VR exoskeleton from Holotron

VR exoskeleton from Holotron

The German company Holotron has developed a virtual simulator that transmits interaction between objects of the virtual environment to a person in the real world through an exoskeleton.

Basically, this is a device designed to simulate the interaction of the virtual world with human feet. The simulator consists of two overall frames for the legs and a support frame behind the back. Each leg has two motors: one is responsible for bending and extending the knee, and the second is designed for the hip. When walking normally, a person can move his legs freely, but when he comes into contact with objects, for example, with a large ball used in the demonstration program, the motors transmit force to the leg. The maximum force is 150 newton meters, but it can be programmatically limited for work safety.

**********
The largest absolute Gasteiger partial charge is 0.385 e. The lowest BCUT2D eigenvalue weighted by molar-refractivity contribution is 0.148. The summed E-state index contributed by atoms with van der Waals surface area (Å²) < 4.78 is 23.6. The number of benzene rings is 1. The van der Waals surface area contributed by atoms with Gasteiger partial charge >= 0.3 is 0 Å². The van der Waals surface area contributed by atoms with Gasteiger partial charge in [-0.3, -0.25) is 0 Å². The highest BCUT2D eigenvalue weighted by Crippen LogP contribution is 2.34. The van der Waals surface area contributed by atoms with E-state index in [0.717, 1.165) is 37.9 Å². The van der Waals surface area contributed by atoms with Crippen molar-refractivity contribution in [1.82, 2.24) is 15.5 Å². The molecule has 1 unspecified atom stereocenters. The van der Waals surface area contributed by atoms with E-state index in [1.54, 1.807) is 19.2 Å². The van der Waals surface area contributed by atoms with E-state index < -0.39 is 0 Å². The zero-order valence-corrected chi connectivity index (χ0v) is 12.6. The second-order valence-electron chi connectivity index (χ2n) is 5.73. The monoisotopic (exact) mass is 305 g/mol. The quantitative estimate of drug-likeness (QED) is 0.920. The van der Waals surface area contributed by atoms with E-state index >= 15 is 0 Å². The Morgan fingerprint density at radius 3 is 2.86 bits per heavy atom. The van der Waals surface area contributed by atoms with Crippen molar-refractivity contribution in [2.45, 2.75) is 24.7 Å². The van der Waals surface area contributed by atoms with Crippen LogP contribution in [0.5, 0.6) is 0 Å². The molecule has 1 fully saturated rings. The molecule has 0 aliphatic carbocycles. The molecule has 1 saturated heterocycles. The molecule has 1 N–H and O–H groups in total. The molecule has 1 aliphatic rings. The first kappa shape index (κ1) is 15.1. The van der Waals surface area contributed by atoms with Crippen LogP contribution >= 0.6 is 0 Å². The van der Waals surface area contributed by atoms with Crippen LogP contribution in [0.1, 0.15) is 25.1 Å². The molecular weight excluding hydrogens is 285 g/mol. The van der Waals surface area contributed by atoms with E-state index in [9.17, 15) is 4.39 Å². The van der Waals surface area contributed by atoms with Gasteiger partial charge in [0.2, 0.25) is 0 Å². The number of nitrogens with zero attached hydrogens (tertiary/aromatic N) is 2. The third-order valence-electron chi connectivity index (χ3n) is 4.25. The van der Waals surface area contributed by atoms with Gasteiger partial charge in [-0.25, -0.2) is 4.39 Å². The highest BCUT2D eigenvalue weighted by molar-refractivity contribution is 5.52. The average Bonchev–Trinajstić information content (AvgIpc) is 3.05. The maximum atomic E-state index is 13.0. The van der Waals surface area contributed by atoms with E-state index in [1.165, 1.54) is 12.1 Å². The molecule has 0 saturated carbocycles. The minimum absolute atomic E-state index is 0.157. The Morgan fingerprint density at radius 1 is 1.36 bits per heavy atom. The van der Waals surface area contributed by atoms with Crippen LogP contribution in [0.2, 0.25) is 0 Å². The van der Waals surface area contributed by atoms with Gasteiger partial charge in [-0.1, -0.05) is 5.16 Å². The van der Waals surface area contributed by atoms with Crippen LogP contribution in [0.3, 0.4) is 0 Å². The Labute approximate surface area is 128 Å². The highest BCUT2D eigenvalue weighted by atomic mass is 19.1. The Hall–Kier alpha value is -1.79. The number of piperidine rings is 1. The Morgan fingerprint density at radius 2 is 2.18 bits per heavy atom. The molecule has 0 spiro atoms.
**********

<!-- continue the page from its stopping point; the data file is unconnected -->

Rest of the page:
The main feature of the exoskeleton is that it does not stand on the floor, but is suspended on the wall, and it is not fixed on it, but fixed through the Stewart platform. In the initial position, the exoskeleton is located parallel to the wall, but due to the extended legs of the platform, it can be tilted in the desired direction. The developers used this for several applications, including simulating reduced gravity and for a more realistic ride on a virtual longboard.

In its current form, the exoskeleton is an early prototype worth 55 thousand euros, assembled from simple components. In particular, a significant part of the platform body is assembled from wood. In the future, engineers plan to create a more compact version made of metal, which will not be mounted on the wall, but installed on the floor and hung on a floor suspension.

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